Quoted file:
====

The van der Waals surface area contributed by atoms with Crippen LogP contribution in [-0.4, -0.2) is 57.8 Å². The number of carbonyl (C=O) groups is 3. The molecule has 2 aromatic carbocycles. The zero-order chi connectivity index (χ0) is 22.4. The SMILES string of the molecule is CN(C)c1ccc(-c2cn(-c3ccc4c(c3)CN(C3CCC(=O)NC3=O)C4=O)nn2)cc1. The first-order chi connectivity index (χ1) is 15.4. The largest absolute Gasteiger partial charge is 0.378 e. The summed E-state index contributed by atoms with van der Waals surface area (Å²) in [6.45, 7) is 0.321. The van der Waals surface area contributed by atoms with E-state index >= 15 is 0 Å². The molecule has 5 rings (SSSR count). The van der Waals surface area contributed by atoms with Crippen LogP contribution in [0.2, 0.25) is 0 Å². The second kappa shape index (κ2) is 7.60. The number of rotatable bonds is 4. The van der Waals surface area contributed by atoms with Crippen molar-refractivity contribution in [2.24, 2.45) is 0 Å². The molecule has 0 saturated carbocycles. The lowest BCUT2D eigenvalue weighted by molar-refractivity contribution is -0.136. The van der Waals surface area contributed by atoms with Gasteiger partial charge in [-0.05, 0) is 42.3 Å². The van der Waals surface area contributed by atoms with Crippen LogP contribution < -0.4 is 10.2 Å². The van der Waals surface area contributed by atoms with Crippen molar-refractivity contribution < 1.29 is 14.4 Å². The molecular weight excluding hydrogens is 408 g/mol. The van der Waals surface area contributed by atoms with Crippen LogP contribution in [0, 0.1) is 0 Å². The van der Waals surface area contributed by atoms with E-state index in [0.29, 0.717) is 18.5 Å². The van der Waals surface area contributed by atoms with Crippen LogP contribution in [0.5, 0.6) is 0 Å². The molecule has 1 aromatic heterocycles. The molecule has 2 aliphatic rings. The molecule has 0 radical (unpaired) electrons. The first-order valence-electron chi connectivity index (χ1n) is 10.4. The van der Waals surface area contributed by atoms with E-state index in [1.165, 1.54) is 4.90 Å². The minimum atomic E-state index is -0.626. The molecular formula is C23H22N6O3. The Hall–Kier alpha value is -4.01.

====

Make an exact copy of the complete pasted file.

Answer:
The van der Waals surface area contributed by atoms with Crippen LogP contribution in [-0.4, -0.2) is 57.8 Å². The number of carbonyl (C=O) groups is 3. The molecule has 2 aromatic carbocycles. The zero-order chi connectivity index (χ0) is 22.4. The SMILES string of the molecule is CN(C)c1ccc(-c2cn(-c3ccc4c(c3)CN(C3CCC(=O)NC3=O)C4=O)nn2)cc1. The first-order chi connectivity index (χ1) is 15.4. The largest absolute Gasteiger partial charge is 0.378 e. The summed E-state index contributed by atoms with van der Waals surface area (Å²) in [6.45, 7) is 0.321. The van der Waals surface area contributed by atoms with E-state index >= 15 is 0 Å². The molecule has 5 rings (SSSR count). The van der Waals surface area contributed by atoms with Crippen LogP contribution in [0.2, 0.25) is 0 Å². The second kappa shape index (κ2) is 7.60. The number of rotatable bonds is 4. The van der Waals surface area contributed by atoms with Crippen molar-refractivity contribution in [2.24, 2.45) is 0 Å². The molecule has 0 saturated carbocycles. The lowest BCUT2D eigenvalue weighted by molar-refractivity contribution is -0.136. The van der Waals surface area contributed by atoms with Gasteiger partial charge in [-0.05, 0) is 42.3 Å². The van der Waals surface area contributed by atoms with Crippen LogP contribution < -0.4 is 10.2 Å². The van der Waals surface area contributed by atoms with Crippen molar-refractivity contribution < 1.29 is 14.4 Å². The molecular weight excluding hydrogens is 408 g/mol. The van der Waals surface area contributed by atoms with Crippen LogP contribution in [0, 0.1) is 0 Å². The van der Waals surface area contributed by atoms with E-state index in [0.29, 0.717) is 18.5 Å². The van der Waals surface area contributed by atoms with Crippen LogP contribution in [0.5, 0.6) is 0 Å². The molecule has 1 aromatic heterocycles. The molecule has 2 aliphatic rings. The molecule has 0 radical (unpaired) electrons. The first-order valence-electron chi connectivity index (χ1n) is 10.4. The van der Waals surface area contributed by atoms with E-state index in [1.165, 1.54) is 4.90 Å². The minimum atomic E-state index is -0.626. The molecular formula is C23H22N6O3. The Hall–Kier alpha value is -4.01.